an annular shoulder formed in said stem means at the top portion of said central bore to serve as a seat for said bulb with the top portion of said bulb projecting slightly past said shoulder. said spring bias' ing said bulb against said seat to thereby reduce the possibility of bulb breakage.

2. A lighted beverage glass according to claim I wherein said light assembly includes a metallic cradle member for holding said battery located inside said central bore. said cradle member having a body portion and a pair of contact flanges which are located on the opposite ends of said body and between which said battery is held. said spring bearing against the upper one of said cradle member flanges. and a switch knob threaded into a threaded portion formed in said base for supporting the lower one of said cradle member flanges and adapted for manual rotation to mine said battery into contact with said bulb against the bias of said spring.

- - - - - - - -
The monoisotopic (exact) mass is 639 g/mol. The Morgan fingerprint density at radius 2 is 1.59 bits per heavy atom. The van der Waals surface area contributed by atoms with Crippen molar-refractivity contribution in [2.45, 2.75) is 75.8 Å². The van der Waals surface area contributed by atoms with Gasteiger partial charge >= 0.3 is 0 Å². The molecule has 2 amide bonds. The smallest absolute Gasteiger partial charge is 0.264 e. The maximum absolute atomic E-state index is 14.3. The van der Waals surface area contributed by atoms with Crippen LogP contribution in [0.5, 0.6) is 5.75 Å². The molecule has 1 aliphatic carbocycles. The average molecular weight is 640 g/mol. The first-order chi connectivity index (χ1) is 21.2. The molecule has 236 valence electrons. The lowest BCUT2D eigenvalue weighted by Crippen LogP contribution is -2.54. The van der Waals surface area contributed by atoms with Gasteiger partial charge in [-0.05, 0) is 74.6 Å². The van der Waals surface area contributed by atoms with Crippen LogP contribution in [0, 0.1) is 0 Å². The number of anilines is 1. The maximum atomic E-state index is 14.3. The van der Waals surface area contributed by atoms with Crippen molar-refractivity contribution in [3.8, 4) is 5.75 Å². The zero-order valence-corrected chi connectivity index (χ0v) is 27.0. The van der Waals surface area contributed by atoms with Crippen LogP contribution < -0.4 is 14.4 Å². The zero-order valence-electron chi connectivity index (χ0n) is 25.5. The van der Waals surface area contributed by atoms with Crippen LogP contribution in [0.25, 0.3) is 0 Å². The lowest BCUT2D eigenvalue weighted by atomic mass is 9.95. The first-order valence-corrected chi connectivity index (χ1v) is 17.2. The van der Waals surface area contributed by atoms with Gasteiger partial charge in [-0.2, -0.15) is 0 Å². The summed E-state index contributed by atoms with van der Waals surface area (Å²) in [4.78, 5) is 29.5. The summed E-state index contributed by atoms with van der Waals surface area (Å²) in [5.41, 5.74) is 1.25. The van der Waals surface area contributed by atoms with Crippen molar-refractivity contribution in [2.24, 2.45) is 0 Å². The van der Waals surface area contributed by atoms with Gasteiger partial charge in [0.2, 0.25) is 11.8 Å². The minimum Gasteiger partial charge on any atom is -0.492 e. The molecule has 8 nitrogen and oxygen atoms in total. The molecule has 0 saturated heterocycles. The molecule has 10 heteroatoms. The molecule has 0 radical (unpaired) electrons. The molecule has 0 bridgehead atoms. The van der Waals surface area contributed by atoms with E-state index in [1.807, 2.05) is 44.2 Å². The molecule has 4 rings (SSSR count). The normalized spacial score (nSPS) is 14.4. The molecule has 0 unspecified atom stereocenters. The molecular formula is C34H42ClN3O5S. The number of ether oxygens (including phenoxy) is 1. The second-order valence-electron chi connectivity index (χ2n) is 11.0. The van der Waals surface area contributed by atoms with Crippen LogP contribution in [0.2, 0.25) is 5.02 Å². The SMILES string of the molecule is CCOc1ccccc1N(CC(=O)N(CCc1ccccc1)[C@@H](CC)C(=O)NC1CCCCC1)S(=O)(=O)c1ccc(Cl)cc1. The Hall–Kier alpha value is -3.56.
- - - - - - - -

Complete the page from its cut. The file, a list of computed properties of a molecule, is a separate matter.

Patent Citations
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US2177337 *Nov 20, 1937Oct 24, 1939Stein AlexanderAutomatic illuminated glass holder
US2249691 *Jun 14, 1938Jul 15, 1941Gelardin AlbertFlashlight
US2532181 *Oct 23, 1947Nov 28, 1950Moore Milton EIlluminated drinking glass
US2745947 *Nov 6, 1953May 15, 1956Sansous Joseph LeonElectrically illuminated drinking glass holder
US3374344 *Oct 12, 1965Mar 19, 1968Douglas Plymouth CorpLighted beverage glass
US3633863 *Jul 13, 1970Jan 11, 1972Henry AbbeyCoaster arrangement
Referenced by
Citing PatentFiling datePublication dateApplicantTitle
US4034213 *Jul 14, 1975Jul 5, 1977The Raymond Lee Organization, Inc.Illuminating insert for a drinking glass
US4261026 *May 31, 1979Apr 7, 1981Bolha David JLighted coaster for drinks
US4344113 *Dec 18, 1979Aug 10, 1982Donald R. DittoApparatus to illuminate a liquid drink
US4390928 *Jul 31, 1981Jun 28, 1983Boerung-Gebrauchsartikel GmbhContainer
US4754379 *Apr 6, 1987Jun 28, 1988Kelley Robert JThermo light handle
US4858084 *Jul 1, 1988Aug 15, 1989Richard SheryllIlluminated coaster for a drinking vessel
US5211699 *May 27, 1992May 18, 1993Tipton Tommy BLighted drinking glass